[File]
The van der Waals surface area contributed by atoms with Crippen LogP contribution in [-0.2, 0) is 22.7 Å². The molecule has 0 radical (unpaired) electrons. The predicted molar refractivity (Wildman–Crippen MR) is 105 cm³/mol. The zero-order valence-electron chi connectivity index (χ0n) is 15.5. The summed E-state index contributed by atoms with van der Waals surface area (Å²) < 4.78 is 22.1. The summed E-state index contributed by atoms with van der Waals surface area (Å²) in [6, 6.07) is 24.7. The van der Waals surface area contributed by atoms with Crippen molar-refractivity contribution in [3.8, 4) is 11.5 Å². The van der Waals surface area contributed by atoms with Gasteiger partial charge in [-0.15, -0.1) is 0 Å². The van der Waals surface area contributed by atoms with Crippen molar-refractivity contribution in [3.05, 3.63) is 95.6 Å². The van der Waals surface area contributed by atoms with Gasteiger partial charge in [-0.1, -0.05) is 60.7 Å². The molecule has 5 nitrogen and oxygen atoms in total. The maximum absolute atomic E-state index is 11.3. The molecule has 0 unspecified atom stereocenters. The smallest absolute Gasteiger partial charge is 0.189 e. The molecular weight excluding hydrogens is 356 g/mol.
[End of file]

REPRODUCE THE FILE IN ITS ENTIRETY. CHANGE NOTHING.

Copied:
The van der Waals surface area contributed by atoms with Crippen LogP contribution in [-0.2, 0) is 22.7 Å². The molecule has 0 radical (unpaired) electrons. The predicted molar refractivity (Wildman–Crippen MR) is 105 cm³/mol. The zero-order valence-electron chi connectivity index (χ0n) is 15.5. The summed E-state index contributed by atoms with van der Waals surface area (Å²) < 4.78 is 22.1. The summed E-state index contributed by atoms with van der Waals surface area (Å²) in [6, 6.07) is 24.7. The van der Waals surface area contributed by atoms with Crippen molar-refractivity contribution in [3.8, 4) is 11.5 Å². The van der Waals surface area contributed by atoms with Gasteiger partial charge in [-0.15, -0.1) is 0 Å². The van der Waals surface area contributed by atoms with Crippen molar-refractivity contribution in [3.05, 3.63) is 95.6 Å². The van der Waals surface area contributed by atoms with Gasteiger partial charge in [-0.1, -0.05) is 60.7 Å². The molecule has 5 nitrogen and oxygen atoms in total. The maximum absolute atomic E-state index is 11.3. The molecule has 0 unspecified atom stereocenters. The smallest absolute Gasteiger partial charge is 0.189 e. The molecular weight excluding hydrogens is 356 g/mol.